• JarredWalton - Friday, January 22, 2010 - link

    I have never noticed any problems whatsoever when viewing images on a high gamut display, but perhaps that's because I have calibration tools available. On the U2711, if you're running standard applications, just set the LCD to sRGB instead of Adobe RGB and your LCD will be running in the reduced gamut.

    Again, I'm not sure how having a wider gamut is supposed to oversaturate colors. Just because a display has a potentially wider gamut doesn't mean you have to use it. Oversaturated reds and blues is a calibration problem, not something inherently wrong with having a higher gamut.

    I've heard this complaint before, and I've just never experienced any problems with this. I've even searched for information on what you might be referring to, with no luck. If you use a standard sRGB color space on a wider gamut, you're going to only use 82% of the available gamut. There should be a mapping for reds to reds, blues to blues, etc. that occurs with the display regardless; red shouldn't suddenly map to bright red.

    Anyway, if you have a link to somewhere that explains how you encounter this problem, post it and I'll go see if I can replicate this issue (with and without calibration).
    Reply
  • 10e - Tuesday, January 26, 2010 - link

    Sorry Jarred, I have to disagree with wide gamut not oversaturating colors in a practical sense, especially with a monitor that has multimedia aspirations like Dell's latest releases.

    I also have calibration tools, and one cannot "calibrate out" wide gamut on my Dell 3008WFP and NEC LCD2690WUXI. Wide gamut works fine with color managed applications like Photoshop, or color managed OSes like Mac OS X, but even using the Color Mgmt control panel and loading in the ICM profile in Windows 7 or Vista (or XP) only fixes the oversaturation in Windows Media Player and Picture Viewer, which funny enough ARE color managed. Ty using Media Player Classic and you'll see that it's different from what WMP 11 or 12 show.

    This is because color managed apps perform color gamut transformation to correctly "map" sRGB colors to a wider gamut co-ordinate, based on information in the ICM profile. Because a wide gamut screen can effectively show a higher color intensity, a color that is R,G,B 255,0,0 will show a deeper red on wide gamut than standard gamut, because if eight bits per pixel is used, you have the same number of bits defining a wider color space than sRGB. In easy terms, the color difference between red at 254 vs red at 255 is more obvious on wide gamut screens.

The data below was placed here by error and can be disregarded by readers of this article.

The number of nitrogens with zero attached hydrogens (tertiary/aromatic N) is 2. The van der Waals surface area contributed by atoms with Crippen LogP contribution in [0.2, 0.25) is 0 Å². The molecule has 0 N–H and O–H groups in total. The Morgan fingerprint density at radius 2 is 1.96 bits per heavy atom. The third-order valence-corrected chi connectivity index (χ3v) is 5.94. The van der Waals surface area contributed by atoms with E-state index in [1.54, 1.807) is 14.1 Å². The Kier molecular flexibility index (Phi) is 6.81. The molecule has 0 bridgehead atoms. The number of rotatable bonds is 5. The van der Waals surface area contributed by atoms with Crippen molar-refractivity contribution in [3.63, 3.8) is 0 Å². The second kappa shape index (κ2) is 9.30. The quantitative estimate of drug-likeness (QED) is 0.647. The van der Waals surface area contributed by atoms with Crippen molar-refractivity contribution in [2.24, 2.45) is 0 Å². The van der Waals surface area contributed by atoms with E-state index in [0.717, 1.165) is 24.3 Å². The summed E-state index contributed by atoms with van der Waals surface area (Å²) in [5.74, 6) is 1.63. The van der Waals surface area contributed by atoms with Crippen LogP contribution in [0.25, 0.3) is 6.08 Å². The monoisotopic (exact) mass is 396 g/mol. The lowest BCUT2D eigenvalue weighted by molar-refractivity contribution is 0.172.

Load a photo as your desktop background and load it into Picture Viewer in Vista or Win7 and you will see the difference especially with greens and reds. Even an ocean shot with lots of cyans and turqouises will show up quite obviously. I'm saying to do this, because I have made the same assertion before that wide gamut is not that big a deal, because I was fooled by the built in color viewer of Vista showing me correct colors.

    I DO agree, however that using the sRGB mode for PC users and multimedia (console, BluRay) is best. Because otherwise the wide gamut will show up with stronger, unrealistic colors, similar to an old style TV with a color knob.

    I have read reviews from other sites that listed wide gamut as being a plus, but I would have to disagree for about 90% of the population out there using tagged and untagged sRGB images.
    Reply
  • The0ne - Wednesday, January 27, 2010 - link

    You have a perfect example imo. I use this quite often myself for testing.